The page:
The Norwegian Parliament’s supervisory committee plans to grill three current and former government trade ministers and no less than 14 people who have served in top positions at state-controlled Telenor. They’ve all been summoned to a hearing just before the Christmas recess, with politicians probing how they handled corruption suspicions that already have sullied Telenor’s reputation.
Both the current and former chief executive officers of Telenor, the company’s recently fired chairman and his predecessor (who also was fired, but in another matter) have been called in by the Parliament’s Standing Committee on Scrutiny and Constitutional Affairs. Ten more current and former Telenor executives who’ve been involved over the years with Telenor’s partly owned mobile phone company VimpelCom Ltd have also been asked to explain themselves. The now-Russian-controlled VimpelCom is under investigation in four countries for allegedly playing bribes to win mobile phone licenses in Uzbekistan, a country known for being among the most corrupt in the world.
The parliamentary committe has also summoned not only Norway’s current government minister in charge of business and trade issues, Monica Mæland of the Conservative Party, but also her two predecessors from the Labour Party. Labour veterans Trond Giske, now a Member of Parliament, and Sylvia Brustad served as trade ministers during the former left-center and Labour-led government, and Giske had run-ins of his own with the bosses at Telenor. As trade minister, Mæland, Giske and Brustad have all been ultimately responsible for overseeing the state’s investment in Norwegian companies. In the case of Telenor, which evolved from the former state-run telephone utility in Norway, the state still holds a 54 percent stake.
Now Telenor is caught in an ever-growing pile of allegations that VimpelCom paid bribes and Telenor executives ignored warnings regarding highly questionable transactions tied to the company’s expansion into Uzbekistan. There was a lot of money at stake and potential profits to be made. Even though Telenor had at least three representatives on VimpelCom’s board since 2007, charged with corporate governance, VimpelCom ultimately went ahead and paid out more than USD 100 million to a company registered in the tax haven of Gibraltar called Takilant, that’s been tied to the then-powerful daughter of Uzbekistan’s dictator.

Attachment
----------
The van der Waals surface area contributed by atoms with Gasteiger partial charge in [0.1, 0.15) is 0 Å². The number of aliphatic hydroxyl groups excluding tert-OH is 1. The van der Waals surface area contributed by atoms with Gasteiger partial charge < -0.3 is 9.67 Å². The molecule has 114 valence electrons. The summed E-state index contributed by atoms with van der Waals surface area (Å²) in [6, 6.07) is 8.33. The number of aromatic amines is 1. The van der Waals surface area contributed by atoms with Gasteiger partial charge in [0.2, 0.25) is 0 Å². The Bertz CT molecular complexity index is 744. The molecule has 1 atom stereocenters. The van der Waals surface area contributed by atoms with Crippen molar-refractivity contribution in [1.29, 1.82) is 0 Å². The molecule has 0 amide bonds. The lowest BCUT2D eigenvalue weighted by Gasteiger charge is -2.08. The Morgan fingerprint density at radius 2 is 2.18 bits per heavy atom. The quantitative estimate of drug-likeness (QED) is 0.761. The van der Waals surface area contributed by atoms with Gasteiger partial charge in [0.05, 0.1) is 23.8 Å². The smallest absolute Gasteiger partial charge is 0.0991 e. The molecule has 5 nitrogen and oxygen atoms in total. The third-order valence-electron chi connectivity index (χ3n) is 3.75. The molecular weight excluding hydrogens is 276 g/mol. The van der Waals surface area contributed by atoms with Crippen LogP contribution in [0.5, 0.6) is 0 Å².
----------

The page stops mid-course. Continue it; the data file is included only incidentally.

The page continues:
Committee wants some answers
Norway’s parliamentary committee therefore has some questions not only for Telenor’s top executives and chairmen at the time but also for Telenor’s former representatives on VimpelCom’s board. They include Arve Johansen, Henrik Torgersen, Fritjof Rusten, Kjell Morten Johnsen, Jan Edvard Thygesen, Ole Bjørn Sjulstad and Trond Westlie. All served in various periods from 2007 until this year.
Also called in is Jo Lunder, the former young Telenor star who was involved in Telenor’s VimpelCom investment from the start, in 1998. He was arrested earlier this month and is the only one formally charged with corruption so far. Telenor’s former CEO Jon Fredrik Baksaas and recently fired chairman Svein Aaser have also been called in, along with suspended chief financial officer Richard Olav Aa. They were also questioned at an earlier committee hearing in January, and have since been accused of only selectively sharing information.
Telenor’s former chairman, the former Statoil CEO Harald Norvik, is also on the committee’s list of 17 people called in to the hearing. The only woman among them is Liselott Kilaas, who was the leader of Telenor’s ethics committee in 2011 when VimpelCom, then under Lunder’s leadership as CEO, made a questionable payment of USD 30 million to Takilant, the company linked to Uzbekistan’s ruling family.
Those summoned who are tied to Telenor can refuse to appear at the hearing, but committee leader Martin Kolberg of the Labour Party made it clear he expects them to show up and respond truthfully and fully to questions this time. “It’s difficult for me to believe that such central members of society would choose not to come and explain themselves,” Kolberg told news bureau NTB. The hearing is set for December 16.